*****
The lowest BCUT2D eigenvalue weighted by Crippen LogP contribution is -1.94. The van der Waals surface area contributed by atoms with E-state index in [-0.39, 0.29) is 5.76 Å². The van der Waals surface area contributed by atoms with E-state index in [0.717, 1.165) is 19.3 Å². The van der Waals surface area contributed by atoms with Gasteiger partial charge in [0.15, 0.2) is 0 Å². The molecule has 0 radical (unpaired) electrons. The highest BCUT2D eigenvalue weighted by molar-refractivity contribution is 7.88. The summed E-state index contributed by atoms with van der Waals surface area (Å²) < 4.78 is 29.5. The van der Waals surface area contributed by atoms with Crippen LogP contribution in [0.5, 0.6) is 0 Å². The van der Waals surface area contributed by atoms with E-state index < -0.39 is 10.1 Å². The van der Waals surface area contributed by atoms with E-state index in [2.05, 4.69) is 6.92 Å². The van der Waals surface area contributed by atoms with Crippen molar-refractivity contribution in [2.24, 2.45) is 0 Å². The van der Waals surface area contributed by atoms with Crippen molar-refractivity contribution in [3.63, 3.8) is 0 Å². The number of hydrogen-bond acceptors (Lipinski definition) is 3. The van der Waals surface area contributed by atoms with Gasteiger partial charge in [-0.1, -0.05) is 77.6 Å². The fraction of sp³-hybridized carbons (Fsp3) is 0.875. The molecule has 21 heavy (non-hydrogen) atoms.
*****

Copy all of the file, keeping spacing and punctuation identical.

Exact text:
The lowest BCUT2D eigenvalue weighted by Crippen LogP contribution is -1.94. The van der Waals surface area contributed by atoms with E-state index in [-0.39, 0.29) is 5.76 Å². The van der Waals surface area contributed by atoms with E-state index in [0.717, 1.165) is 19.3 Å². The van der Waals surface area contributed by atoms with Gasteiger partial charge in [0.15, 0.2) is 0 Å². The molecule has 0 radical (unpaired) electrons. The highest BCUT2D eigenvalue weighted by molar-refractivity contribution is 7.88. The summed E-state index contributed by atoms with van der Waals surface area (Å²) < 4.78 is 29.5. The van der Waals surface area contributed by atoms with Crippen LogP contribution in [0.5, 0.6) is 0 Å². The van der Waals surface area contributed by atoms with E-state index < -0.39 is 10.1 Å². The van der Waals surface area contributed by atoms with E-state index in [2.05, 4.69) is 6.92 Å². The van der Waals surface area contributed by atoms with Crippen molar-refractivity contribution in [2.24, 2.45) is 0 Å². The van der Waals surface area contributed by atoms with Crippen molar-refractivity contribution in [3.63, 3.8) is 0 Å². The number of hydrogen-bond acceptors (Lipinski definition) is 3. The van der Waals surface area contributed by atoms with Gasteiger partial charge in [-0.1, -0.05) is 77.6 Å². The fraction of sp³-hybridized carbons (Fsp3) is 0.875. The molecule has 21 heavy (non-hydrogen) atoms.